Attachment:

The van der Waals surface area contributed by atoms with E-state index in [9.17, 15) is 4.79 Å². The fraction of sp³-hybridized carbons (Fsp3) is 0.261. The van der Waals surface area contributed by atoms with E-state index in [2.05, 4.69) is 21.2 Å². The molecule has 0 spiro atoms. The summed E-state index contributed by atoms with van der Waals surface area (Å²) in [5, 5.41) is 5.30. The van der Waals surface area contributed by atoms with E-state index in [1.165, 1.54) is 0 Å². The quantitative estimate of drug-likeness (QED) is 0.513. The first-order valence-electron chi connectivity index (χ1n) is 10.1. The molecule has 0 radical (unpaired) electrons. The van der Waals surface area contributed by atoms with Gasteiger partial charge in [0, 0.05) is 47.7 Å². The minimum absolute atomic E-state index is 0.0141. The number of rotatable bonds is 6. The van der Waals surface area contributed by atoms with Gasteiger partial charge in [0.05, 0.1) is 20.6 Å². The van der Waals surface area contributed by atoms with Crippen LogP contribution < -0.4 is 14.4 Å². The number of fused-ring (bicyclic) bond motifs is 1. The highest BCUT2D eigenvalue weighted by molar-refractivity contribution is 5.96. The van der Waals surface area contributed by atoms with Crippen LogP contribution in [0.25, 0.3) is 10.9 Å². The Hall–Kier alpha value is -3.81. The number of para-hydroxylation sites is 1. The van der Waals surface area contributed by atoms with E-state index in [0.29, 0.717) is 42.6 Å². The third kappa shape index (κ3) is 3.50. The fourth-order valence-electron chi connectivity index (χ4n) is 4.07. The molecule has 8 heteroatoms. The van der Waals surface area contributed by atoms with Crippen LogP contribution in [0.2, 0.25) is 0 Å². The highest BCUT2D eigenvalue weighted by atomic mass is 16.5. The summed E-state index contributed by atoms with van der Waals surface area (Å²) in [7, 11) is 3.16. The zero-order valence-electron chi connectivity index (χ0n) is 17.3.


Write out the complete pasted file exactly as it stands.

The van der Waals surface area contributed by atoms with E-state index in [9.17, 15) is 4.79 Å². The fraction of sp³-hybridized carbons (Fsp3) is 0.261. The van der Waals surface area contributed by atoms with E-state index in [2.05, 4.69) is 21.2 Å². The molecule has 0 spiro atoms. The summed E-state index contributed by atoms with van der Waals surface area (Å²) in [5, 5.41) is 5.30. The van der Waals surface area contributed by atoms with E-state index in [1.165, 1.54) is 0 Å². The quantitative estimate of drug-likeness (QED) is 0.513. The first-order valence-electron chi connectivity index (χ1n) is 10.1. The molecule has 0 radical (unpaired) electrons. The van der Waals surface area contributed by atoms with Gasteiger partial charge in [0, 0.05) is 47.7 Å². The minimum absolute atomic E-state index is 0.0141. The number of rotatable bonds is 6. The van der Waals surface area contributed by atoms with Gasteiger partial charge in [0.05, 0.1) is 20.6 Å². The van der Waals surface area contributed by atoms with Crippen LogP contribution < -0.4 is 14.4 Å². The number of fused-ring (bicyclic) bond motifs is 1. The highest BCUT2D eigenvalue weighted by molar-refractivity contribution is 5.96. The van der Waals surface area contributed by atoms with Crippen LogP contribution in [0.25, 0.3) is 10.9 Å². The Hall–Kier alpha value is -3.81. The number of para-hydroxylation sites is 1. The van der Waals surface area contributed by atoms with E-state index in [0.29, 0.717) is 42.6 Å². The third kappa shape index (κ3) is 3.50. The fourth-order valence-electron chi connectivity index (χ4n) is 4.07. The molecule has 8 heteroatoms. The van der Waals surface area contributed by atoms with Crippen LogP contribution in [0.2, 0.25) is 0 Å². The highest BCUT2D eigenvalue weighted by atomic mass is 16.5. The summed E-state index contributed by atoms with van der Waals surface area (Å²) in [7, 11) is 3.16. The zero-order valence-electron chi connectivity index (χ0n) is 17.3.